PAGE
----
A Journal of the Plague Week 18

Sunday, July 19th, 2020

This past week was just about normal.

I don’t really know what “normal” means anymore, but we did things this past week that we haven’t done since the start of the pandemic, and at least for short periods of time we could pretend we weren’t still in the middle of it. I’m not kidding myself about that—I know things aren’t truly safe or normal here or anywhere else. But it’s been nice to fake it occasionally.

Sunny weather and Street Diner have been our saving graces. Every Friday for the past three weeks, Jeremy and I have suited up and strolled into town for a lunch not of our own making. Last week we went even further afield and walked through the Pavilion gardens and down to the beach, where we sat by the sparkling water for a while and watched the boats and the swimmers. I couldn’t tell you the last time I had been at the beach, but I can tell you that it was marvelously restorative to feel the breeze and hear the waves, and to see a wide horizon. We even walked down the promenade a bit to check out the new Shelter Hall food hall. We contemplated ordering something cold and bubbly to sip outside but eventually opted to follow the siren call of Gelato Gusto back in the North Laine. Well, I followed the call of the gelato (blood orange sorbetto, to be precise)—Jeremy followed the call of the bubble tea and came back with a brown sugar milk tea that gustatorily transported us to the very, very steamy streets of Taipei (where we were exactly two years ago today). We consumed our sweets and headed home, feeling like we’d taken a little vacation somewhere. Honestly, anyplace that’s not our house feels like a vacation these days.

We left the house AGAIN the next day, paying a visit to the garden center at the top of the hill in the hope of finding a few more salad seedlings to pack into our already quite abundant raised beds. There were no salads to be found, but on our way back down the hill we were lured in by a pub. Lured out, actually—the Fox on the Downs, which we had to pass on our way home, had several empty picnic tables outside in the sun, and while neither of have any intention of sitting inside anywhere right now, the idea of a cool beer outside was too enticing to resist. The pub is on the corner of a fairly busy intersection, so it’s not the most tranquil spot, but it didn’t matter. It felt relaxed and normal. It felt so nice, in fact, that we went back for a Sunday roast the next day—outside again, still on the busy street, but also still in the sun and still normal. And at Street Diner this Friday we met up with another Clearleftie for a socially distanced lunch together. We chatted on the grass for a long time, and even though Street Diner was not as busy as it would have been under other circumstances, and even though we masked up as we went our separate ways after lunch, and Jeremy and I walked all the way home in the heat instead of hopping on a bus as we usually would, you could almost imagine that it was a regular July day.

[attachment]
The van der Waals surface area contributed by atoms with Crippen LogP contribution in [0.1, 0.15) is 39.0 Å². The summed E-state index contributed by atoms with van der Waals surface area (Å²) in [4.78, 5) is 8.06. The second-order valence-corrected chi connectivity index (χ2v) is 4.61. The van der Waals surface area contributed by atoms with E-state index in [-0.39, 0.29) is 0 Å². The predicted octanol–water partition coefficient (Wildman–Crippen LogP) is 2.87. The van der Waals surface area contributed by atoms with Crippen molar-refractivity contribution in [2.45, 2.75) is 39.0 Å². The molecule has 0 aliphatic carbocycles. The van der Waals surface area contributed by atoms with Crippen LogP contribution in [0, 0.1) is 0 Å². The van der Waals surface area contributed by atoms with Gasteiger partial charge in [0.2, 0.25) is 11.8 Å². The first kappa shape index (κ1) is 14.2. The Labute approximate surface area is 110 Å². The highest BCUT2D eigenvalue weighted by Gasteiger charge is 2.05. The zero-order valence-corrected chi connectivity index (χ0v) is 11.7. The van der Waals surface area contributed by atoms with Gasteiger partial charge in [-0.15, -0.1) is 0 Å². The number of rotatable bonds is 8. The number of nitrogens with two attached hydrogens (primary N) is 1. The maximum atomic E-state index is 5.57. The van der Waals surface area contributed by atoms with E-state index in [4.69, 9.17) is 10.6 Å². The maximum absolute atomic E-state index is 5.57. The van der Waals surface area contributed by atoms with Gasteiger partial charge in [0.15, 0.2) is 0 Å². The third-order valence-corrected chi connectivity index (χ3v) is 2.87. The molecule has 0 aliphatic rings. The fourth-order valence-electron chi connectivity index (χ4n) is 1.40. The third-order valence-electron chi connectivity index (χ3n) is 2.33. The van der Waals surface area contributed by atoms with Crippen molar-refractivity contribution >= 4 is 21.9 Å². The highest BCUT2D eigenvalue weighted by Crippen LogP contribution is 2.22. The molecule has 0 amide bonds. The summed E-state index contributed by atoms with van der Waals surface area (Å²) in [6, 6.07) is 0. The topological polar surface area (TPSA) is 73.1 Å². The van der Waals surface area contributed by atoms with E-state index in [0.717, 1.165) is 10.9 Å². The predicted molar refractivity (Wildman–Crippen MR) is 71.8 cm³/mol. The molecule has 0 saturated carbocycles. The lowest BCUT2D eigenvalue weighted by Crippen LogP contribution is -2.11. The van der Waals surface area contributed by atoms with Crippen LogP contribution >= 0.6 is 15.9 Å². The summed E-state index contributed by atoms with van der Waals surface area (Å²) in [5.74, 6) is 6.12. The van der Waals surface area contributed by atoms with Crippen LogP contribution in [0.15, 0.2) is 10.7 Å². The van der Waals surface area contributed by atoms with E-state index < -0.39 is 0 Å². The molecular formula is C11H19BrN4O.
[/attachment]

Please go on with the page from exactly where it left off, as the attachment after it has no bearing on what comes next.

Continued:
But it’s all just whistling past the graveyard. A literal graveyard, and one that’s getting bigger by the week, with over 45,000 people dead of COVID-19 in the UK, over 140,000 in the US, over 600,000 worldwide. I was very aware this week of deliberately enjoying myself, of ruthlessly repelling the bad thoughts that congregate at the edges of my consciousness, just waiting for a chance to overrun me. I’ve built up a sort of seawall in my mind, and there’s an ocean of fear crashing against it. It’s not so much fear for myself and Jeremy at the moment, because I feel like I know our risks and I’m comfortable with our precautions (there have only been a handful of new cases in Brighton this month, but we don’t leave the house without masks, we don’t wander around in shops, we don’t spend any time indoors at all other than in our home, and we don’t interact closely with anyone but each other). My fear is for the people I love who are beyond my reach, who face different situations and different risks. And these are the fears that quickly start to spiral if I give them any sort of foothold in my thoughts (What if someone gets sick? What if they wind up in the hospital? What if they wind up in the ICU? What can I do? What would I do? What should I do?).

I’ve reluctantly come to accept that these things are beyond my control, and if there’s nothing I can do about them, there’s nothing to be gained by thinking about them all the time. So I can’t give those fears a way in anymore. There can be no crack in the seawall that lets them seep into my awareness. The wall is doing its job for now, though I can sense the mental and emotional effort it’s taking to keep it in place. But I have to maintain it, because the alternative is to be sick with anxiety all the time, like I was a month ago, when I had a permanent stomach ache and a constant feeling of panic (to be fair, the stomach ache might have been due to some dodgy cashews—but the panic was plain old panic). The stomach ache is gone and I’m just about keeping the panic at bay—but I’ve also got an eczema flare-up marching its way around my limbs, the maddening itch keeping me awake at night and reminding me that no matter how far down you think you’ve pushed the fear, it will find some way to make itself known.

So I guess this is what normal means now.


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